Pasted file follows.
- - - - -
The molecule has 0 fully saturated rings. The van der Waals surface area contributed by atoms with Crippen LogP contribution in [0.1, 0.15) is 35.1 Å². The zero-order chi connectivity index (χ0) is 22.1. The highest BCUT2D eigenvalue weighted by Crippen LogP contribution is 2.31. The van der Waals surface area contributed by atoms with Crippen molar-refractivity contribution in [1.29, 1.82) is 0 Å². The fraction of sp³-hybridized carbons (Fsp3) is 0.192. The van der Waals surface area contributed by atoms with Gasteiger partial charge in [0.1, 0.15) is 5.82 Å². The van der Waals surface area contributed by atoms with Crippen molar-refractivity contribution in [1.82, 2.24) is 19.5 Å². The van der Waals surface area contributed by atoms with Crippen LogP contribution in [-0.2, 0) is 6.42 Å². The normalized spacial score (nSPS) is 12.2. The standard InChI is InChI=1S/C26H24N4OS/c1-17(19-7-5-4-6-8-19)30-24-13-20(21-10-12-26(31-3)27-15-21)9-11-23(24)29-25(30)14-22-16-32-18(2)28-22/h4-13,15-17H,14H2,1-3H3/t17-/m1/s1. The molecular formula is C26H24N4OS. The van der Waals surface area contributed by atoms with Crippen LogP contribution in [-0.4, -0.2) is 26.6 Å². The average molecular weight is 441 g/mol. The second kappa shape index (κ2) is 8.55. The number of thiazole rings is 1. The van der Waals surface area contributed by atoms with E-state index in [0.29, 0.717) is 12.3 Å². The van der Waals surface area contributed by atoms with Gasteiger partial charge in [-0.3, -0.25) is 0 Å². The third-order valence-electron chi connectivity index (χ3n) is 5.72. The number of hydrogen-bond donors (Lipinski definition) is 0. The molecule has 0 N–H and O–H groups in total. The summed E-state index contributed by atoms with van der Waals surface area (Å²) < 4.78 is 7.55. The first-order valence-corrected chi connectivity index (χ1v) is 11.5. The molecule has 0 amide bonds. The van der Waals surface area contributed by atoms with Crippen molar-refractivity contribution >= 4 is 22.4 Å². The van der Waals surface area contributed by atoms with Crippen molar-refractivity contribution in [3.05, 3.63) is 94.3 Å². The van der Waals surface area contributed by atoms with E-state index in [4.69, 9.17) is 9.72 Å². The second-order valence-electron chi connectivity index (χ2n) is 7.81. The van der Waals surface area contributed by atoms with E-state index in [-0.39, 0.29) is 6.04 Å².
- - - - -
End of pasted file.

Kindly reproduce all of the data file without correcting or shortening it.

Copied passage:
The molecule has 0 fully saturated rings. The van der Waals surface area contributed by atoms with Crippen LogP contribution in [0.1, 0.15) is 35.1 Å². The zero-order chi connectivity index (χ0) is 22.1. The highest BCUT2D eigenvalue weighted by Crippen LogP contribution is 2.31. The van der Waals surface area contributed by atoms with Crippen molar-refractivity contribution in [1.29, 1.82) is 0 Å². The fraction of sp³-hybridized carbons (Fsp3) is 0.192. The van der Waals surface area contributed by atoms with Gasteiger partial charge in [0.1, 0.15) is 5.82 Å². The van der Waals surface area contributed by atoms with Crippen molar-refractivity contribution in [1.82, 2.24) is 19.5 Å². The van der Waals surface area contributed by atoms with Crippen LogP contribution in [-0.2, 0) is 6.42 Å². The normalized spacial score (nSPS) is 12.2. The standard InChI is InChI=1S/C26H24N4OS/c1-17(19-7-5-4-6-8-19)30-24-13-20(21-10-12-26(31-3)27-15-21)9-11-23(24)29-25(30)14-22-16-32-18(2)28-22/h4-13,15-17H,14H2,1-3H3/t17-/m1/s1. The molecular formula is C26H24N4OS. The van der Waals surface area contributed by atoms with Crippen LogP contribution in [-0.4, -0.2) is 26.6 Å². The average molecular weight is 441 g/mol. The second kappa shape index (κ2) is 8.55. The number of thiazole rings is 1. The van der Waals surface area contributed by atoms with E-state index in [0.29, 0.717) is 12.3 Å². The van der Waals surface area contributed by atoms with Gasteiger partial charge in [-0.3, -0.25) is 0 Å². The third-order valence-electron chi connectivity index (χ3n) is 5.72. The number of hydrogen-bond donors (Lipinski definition) is 0. The molecule has 0 N–H and O–H groups in total. The summed E-state index contributed by atoms with van der Waals surface area (Å²) < 4.78 is 7.55. The first-order valence-corrected chi connectivity index (χ1v) is 11.5. The molecule has 0 amide bonds. The van der Waals surface area contributed by atoms with Crippen molar-refractivity contribution >= 4 is 22.4 Å². The van der Waals surface area contributed by atoms with Crippen molar-refractivity contribution in [3.05, 3.63) is 94.3 Å². The van der Waals surface area contributed by atoms with E-state index in [4.69, 9.17) is 9.72 Å². The second-order valence-electron chi connectivity index (χ2n) is 7.81. The van der Waals surface area contributed by atoms with E-state index in [-0.39, 0.29) is 6.04 Å².